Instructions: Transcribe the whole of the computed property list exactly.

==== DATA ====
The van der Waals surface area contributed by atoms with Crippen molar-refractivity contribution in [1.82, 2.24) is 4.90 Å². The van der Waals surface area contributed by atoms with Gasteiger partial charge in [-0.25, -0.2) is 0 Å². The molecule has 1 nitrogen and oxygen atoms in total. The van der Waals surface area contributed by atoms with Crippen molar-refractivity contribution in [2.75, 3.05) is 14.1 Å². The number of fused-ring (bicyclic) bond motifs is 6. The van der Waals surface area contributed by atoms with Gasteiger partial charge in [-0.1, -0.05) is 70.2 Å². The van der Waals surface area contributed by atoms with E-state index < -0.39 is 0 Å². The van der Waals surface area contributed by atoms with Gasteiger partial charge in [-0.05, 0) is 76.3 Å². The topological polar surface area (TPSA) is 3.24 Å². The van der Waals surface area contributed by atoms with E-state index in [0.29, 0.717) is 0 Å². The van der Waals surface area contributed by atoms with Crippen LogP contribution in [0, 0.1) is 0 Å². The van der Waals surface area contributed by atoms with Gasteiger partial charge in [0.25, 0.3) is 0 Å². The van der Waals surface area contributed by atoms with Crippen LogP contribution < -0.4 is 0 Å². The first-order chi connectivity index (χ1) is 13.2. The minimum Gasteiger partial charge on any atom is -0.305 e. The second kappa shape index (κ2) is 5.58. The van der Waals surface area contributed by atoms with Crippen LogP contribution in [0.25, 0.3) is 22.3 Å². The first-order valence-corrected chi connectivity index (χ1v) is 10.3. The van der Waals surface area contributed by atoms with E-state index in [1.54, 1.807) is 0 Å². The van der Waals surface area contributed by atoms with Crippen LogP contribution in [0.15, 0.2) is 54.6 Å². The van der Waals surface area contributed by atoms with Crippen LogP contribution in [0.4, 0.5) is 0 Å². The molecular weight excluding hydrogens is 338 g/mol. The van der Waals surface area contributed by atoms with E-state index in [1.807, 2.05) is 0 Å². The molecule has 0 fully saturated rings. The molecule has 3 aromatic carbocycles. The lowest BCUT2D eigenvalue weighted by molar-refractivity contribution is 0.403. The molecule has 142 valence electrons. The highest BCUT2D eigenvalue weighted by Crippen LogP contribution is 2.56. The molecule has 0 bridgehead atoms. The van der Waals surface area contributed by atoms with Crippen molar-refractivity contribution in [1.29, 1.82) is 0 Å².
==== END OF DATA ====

The van der Waals surface area contributed by atoms with Crippen molar-refractivity contribution in [1.82, 2.24) is 4.90 Å². The van der Waals surface area contributed by atoms with Gasteiger partial charge in [-0.25, -0.2) is 0 Å². The molecule has 1 nitrogen and oxygen atoms in total. The van der Waals surface area contributed by atoms with Crippen molar-refractivity contribution in [2.75, 3.05) is 14.1 Å². The number of fused-ring (bicyclic) bond motifs is 6. The van der Waals surface area contributed by atoms with Gasteiger partial charge in [-0.1, -0.05) is 70.2 Å². The van der Waals surface area contributed by atoms with E-state index < -0.39 is 0 Å². The van der Waals surface area contributed by atoms with Gasteiger partial charge in [-0.05, 0) is 76.3 Å². The topological polar surface area (TPSA) is 3.24 Å². The van der Waals surface area contributed by atoms with E-state index in [0.29, 0.717) is 0 Å². The van der Waals surface area contributed by atoms with Crippen LogP contribution in [0, 0.1) is 0 Å². The van der Waals surface area contributed by atoms with Gasteiger partial charge in [0.25, 0.3) is 0 Å². The van der Waals surface area contributed by atoms with Crippen LogP contribution < -0.4 is 0 Å². The first-order chi connectivity index (χ1) is 13.2. The minimum Gasteiger partial charge on any atom is -0.305 e. The second kappa shape index (κ2) is 5.58. The van der Waals surface area contributed by atoms with Crippen LogP contribution in [0.25, 0.3) is 22.3 Å². The first-order valence-corrected chi connectivity index (χ1v) is 10.3. The van der Waals surface area contributed by atoms with E-state index in [1.54, 1.807) is 0 Å². The van der Waals surface area contributed by atoms with Crippen LogP contribution in [0.15, 0.2) is 54.6 Å². The van der Waals surface area contributed by atoms with Crippen LogP contribution in [0.4, 0.5) is 0 Å². The molecular weight excluding hydrogens is 338 g/mol. The van der Waals surface area contributed by atoms with E-state index in [1.807, 2.05) is 0 Å². The molecule has 0 fully saturated rings. The molecule has 3 aromatic carbocycles. The lowest BCUT2D eigenvalue weighted by molar-refractivity contribution is 0.403. The molecule has 142 valence electrons. The highest BCUT2D eigenvalue weighted by Crippen LogP contribution is 2.56. The molecule has 0 bridgehead atoms. The van der Waals surface area contributed by atoms with Crippen molar-refractivity contribution in [1.29, 1.82) is 0 Å².